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A VERY LATE STORY

A playful, self-aware picture book that has a lot of read-aloud potential.

“Once upon a time, there was a blank page,” begins this picture book, with black type set on a white double-page spread.

On the very next double-page spread, five vaguely animallike characters in solid colors appear. Although no one knows “how they got there,” or even why, four of the five characters assume that the otherwise empty page means that they are in a book and that they need to wait for a story to begin. When the fifth character, a pink rabbit with a blue backpack, suggests they play, the others shush the rabbit, saying, “Can’t you see we’re busy?” and “There isn’t time to play.” While these four characters wait politely for the story to arrive on the recto, the pink rabbit begins to draw on the verso. Comedy ensues: The pink rabbit draws a dinosaur, a treehouse, and penguins in a hot air balloon—among other things—on the verso, while the four other characters (facing away from the verso) politely wait for the story to start. (“In the old days stories used to arrive on time,” one sighs.) Coppo’s simple storyline is reminiscent of (a slightly less absurd) Waiting for Godot; the pink rabbit’s innovative, crayon-based illustrations reinforce the importance of creating your own stories rather than waiting for them to happen.

A playful, self-aware picture book that has a lot of read-aloud potential. (Picture book. 4-7)

Pub Date: Sept. 4, 2018

ISBN: 978-1-911171-66-9

Page Count: 48

Publisher: Flying Eye Books

Review Posted Online: July 29, 2018

Kirkus Reviews Issue: Aug. 15, 2018

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THE WONKY DONKEY

Hee haw.

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The print version of a knee-slapping cumulative ditty.

In the song, Smith meets a donkey on the road. It is three-legged, and so a “wonky donkey” that, on further examination, has but one eye and so is a “winky wonky donkey” with a taste for country music and therefore a “honky-tonky winky wonky donkey,” and so on to a final characterization as a “spunky hanky-panky cranky stinky-dinky lanky honky-tonky winky wonky donkey.” A free musical recording (of this version, anyway—the author’s website hints at an adults-only version of the song) is available from the publisher and elsewhere online. Even though the book has no included soundtrack, the sly, high-spirited, eye patch–sporting donkey that grins, winks, farts, and clumps its way through the song on a prosthetic metal hoof in Cowley’s informal watercolors supplies comical visual flourishes for the silly wordplay. Look for ready guffaws from young audiences, whether read or sung, though those attuned to disability stereotypes may find themselves wincing instead or as well.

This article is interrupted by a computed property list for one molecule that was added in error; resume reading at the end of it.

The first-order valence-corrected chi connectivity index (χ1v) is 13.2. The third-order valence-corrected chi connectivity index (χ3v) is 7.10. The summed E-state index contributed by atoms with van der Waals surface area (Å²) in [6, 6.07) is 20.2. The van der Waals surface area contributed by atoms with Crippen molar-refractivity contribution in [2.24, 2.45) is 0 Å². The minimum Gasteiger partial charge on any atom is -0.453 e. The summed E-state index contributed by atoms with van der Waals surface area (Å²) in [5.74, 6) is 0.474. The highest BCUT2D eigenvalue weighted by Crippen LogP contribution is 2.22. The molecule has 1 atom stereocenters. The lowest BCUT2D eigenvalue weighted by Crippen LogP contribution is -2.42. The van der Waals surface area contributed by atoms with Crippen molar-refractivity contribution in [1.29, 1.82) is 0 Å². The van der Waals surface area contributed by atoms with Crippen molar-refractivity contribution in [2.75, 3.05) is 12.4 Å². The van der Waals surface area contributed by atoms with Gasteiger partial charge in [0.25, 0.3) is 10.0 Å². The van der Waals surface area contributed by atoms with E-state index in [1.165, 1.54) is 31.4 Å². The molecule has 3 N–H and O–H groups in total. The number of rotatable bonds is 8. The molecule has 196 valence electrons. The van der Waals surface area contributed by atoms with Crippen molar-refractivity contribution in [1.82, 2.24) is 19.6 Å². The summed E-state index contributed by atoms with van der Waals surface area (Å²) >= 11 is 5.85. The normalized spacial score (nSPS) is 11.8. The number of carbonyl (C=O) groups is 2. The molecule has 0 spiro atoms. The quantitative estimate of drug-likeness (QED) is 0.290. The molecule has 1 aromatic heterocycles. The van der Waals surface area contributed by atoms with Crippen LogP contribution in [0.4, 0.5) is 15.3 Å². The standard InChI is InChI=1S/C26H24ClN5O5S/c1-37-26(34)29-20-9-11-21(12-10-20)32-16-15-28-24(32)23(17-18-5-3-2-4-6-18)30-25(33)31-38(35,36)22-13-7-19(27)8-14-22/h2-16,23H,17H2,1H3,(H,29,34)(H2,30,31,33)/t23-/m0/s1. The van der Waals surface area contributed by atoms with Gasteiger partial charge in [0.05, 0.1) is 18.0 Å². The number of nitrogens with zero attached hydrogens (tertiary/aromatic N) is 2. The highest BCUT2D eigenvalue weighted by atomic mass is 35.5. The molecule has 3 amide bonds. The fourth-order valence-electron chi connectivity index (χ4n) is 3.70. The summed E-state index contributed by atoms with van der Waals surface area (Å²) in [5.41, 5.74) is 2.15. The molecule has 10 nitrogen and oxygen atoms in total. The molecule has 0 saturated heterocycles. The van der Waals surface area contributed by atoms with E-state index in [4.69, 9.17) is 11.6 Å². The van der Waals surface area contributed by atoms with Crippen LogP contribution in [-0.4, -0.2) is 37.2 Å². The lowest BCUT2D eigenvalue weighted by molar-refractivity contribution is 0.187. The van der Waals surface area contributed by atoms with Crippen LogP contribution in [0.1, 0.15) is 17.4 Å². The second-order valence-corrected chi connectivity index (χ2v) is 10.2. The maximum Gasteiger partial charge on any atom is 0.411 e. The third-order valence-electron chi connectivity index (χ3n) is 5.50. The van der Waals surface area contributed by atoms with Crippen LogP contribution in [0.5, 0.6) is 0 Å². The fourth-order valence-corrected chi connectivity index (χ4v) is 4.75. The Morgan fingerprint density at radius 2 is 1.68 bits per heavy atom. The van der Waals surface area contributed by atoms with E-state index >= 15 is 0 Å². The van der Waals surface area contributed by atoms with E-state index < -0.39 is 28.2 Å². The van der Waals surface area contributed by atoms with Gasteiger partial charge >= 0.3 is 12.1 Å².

Hee haw. (Picture book. 5-7)

Pub Date: May 1, 2010

ISBN: 978-0-545-26124-1

Page Count: 26

Publisher: Scholastic

Review Posted Online: Dec. 28, 2018

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MAMA BUILT A LITTLE NEST

A good bet for the youngest bird-watchers.

Echoing the meter of “Mary Had a Little Lamb,” Ward uses catchy original rhymes to describe the variety of nests birds create.

Each sweet stanza is complemented by a factual, engaging description of the nesting habits of each bird. Some of the notes are intriguing, such as the fact that the hummingbird uses flexible spider web to construct its cup-shaped nest so the nest will stretch as the chicks grow. An especially endearing nesting behavior is that of the emperor penguin, who, with unbelievable patience, incubates the egg between his tummy and his feet for up to 60 days. The author clearly feels a mission to impart her extensive knowledge of birds and bird behavior to the very young, and she’s found an appealing and attractive way to accomplish this. The simple rhymes on the left page of each spread, written from the young bird’s perspective, will appeal to younger children, and the notes on the right-hand page of each spread provide more complex factual information that will help parents answer further questions and satisfy the curiosity of older children. Jenkins’ accomplished collage illustrations of common bird species—woodpecker, hummingbird, cowbird, emperor penguin, eagle, owl, wren—as well as exotics, such as flamingoes and hornbills, are characteristically naturalistic and accurate in detail.

A good bet for the youngest bird-watchers.   (author’s note, further resources) (Informational picture book. 4-7)

Pub Date: March 18, 2014

ISBN: 978-1-4424-2116-5

Page Count: 40

Publisher: Beach Lane/Simon & Schuster

Review Posted Online: Jan. 3, 2014

Kirkus Reviews Issue: Jan. 15, 2014

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